But I mentioned to my friend, going into the theatre, that I was really curious to figure out why they had decided to do that. As it turned out, the setting didn't change anything, really. The characters are all the same, the story rattles along as archly and cleverly as ever. Except that it was set in India, and the servants popping in and out were Indian. Oh, and then every so often they parachuted in an inexplicable sitar player (Sheldon Heard). Only in the second half: at one point he comes out and plays for a minute or so, when the tea trays come out and Gwendolen and Cecily are being frosty. Then he abruptly stops playing and scurries off stage, presumably because he senses a fight brewing between the two women, although it's not that clear. Then at another point, the lights go dim on the side of the stage where the action is taking place and for no discernible reason he comes out, settles down, and plays while Henna Kaur Sodhi, playing the servant Merriman, performs an Indian classical dance. Don't get me wrong, she was beautiful to watch and an excellent dancer. But what was she doing in the middle of the scene? When the dance was finished, they walked off, the lights went up, and Algy and Jack were still sitting in the garden eating muffins.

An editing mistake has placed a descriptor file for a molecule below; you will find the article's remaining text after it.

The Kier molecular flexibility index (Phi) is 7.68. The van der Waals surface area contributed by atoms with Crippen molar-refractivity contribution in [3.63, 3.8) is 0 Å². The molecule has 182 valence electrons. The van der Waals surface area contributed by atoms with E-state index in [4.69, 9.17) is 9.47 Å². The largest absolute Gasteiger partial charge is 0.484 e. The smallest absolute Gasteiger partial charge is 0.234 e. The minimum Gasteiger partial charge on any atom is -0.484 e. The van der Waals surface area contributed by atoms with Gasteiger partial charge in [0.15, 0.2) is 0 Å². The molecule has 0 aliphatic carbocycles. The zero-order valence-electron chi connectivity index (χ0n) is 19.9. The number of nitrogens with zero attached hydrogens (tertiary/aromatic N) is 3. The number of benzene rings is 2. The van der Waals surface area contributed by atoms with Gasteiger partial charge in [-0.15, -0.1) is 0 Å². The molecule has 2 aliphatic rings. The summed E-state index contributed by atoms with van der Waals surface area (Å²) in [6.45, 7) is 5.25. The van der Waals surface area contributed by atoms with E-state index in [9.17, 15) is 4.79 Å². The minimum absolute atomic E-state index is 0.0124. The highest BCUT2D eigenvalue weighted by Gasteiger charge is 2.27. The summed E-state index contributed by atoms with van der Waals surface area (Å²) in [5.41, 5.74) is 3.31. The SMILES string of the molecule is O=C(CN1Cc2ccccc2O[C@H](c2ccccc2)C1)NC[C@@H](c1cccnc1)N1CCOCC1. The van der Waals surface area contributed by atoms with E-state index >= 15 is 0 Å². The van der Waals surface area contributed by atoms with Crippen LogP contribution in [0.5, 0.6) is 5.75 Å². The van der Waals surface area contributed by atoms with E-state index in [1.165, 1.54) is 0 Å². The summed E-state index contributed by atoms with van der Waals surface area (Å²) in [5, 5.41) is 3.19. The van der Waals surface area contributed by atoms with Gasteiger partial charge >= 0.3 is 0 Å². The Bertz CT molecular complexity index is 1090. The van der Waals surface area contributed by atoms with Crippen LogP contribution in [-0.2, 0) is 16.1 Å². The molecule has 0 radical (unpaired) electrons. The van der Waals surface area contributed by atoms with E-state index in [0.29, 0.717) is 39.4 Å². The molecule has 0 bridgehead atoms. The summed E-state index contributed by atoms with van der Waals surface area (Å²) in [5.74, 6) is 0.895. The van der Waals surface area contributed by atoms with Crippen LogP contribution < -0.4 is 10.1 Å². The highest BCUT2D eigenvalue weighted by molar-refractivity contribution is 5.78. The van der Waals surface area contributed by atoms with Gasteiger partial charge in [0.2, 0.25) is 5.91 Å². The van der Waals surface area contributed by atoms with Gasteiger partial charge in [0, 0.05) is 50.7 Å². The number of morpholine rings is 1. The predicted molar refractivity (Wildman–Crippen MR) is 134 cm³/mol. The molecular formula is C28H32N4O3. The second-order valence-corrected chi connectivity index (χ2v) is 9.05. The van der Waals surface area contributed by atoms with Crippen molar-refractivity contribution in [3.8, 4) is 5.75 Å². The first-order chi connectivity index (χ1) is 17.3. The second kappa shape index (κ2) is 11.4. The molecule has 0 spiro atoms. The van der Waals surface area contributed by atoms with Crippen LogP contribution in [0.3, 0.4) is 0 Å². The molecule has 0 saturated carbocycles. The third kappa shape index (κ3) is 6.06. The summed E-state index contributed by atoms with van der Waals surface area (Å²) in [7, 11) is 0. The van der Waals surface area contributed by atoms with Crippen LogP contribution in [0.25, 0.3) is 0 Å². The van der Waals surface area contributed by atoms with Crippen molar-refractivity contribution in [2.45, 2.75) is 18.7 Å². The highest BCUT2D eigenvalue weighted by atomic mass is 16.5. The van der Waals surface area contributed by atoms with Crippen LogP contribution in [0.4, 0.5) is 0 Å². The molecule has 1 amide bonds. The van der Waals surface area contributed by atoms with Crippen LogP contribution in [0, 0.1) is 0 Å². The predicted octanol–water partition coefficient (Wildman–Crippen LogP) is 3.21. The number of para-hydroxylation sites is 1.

Disconcerting though the slight stabs at "Indian-ness" were, the crowning silliness came at the end, when after everything's come to its frothy conclusion, the servants came back out with a bunch of colourful scarves, the music came up, and my friend nudged me. "They're not going to do a Bollywood number, are they?" she asked. I didn't say anything. We both knew the answer. And they did. A slightly haphazard and rather white Bollywood dance number, complete with one of the actors lip-synching some of the vocals, and Lady Bracknell doing hip shimmies.

It was jarring, it was weird, and it came close to driving the entirety of the rest of the play out of our heads. And it went on just that bit too long, with the actors dancing around and clapping in time and waving their scarves around.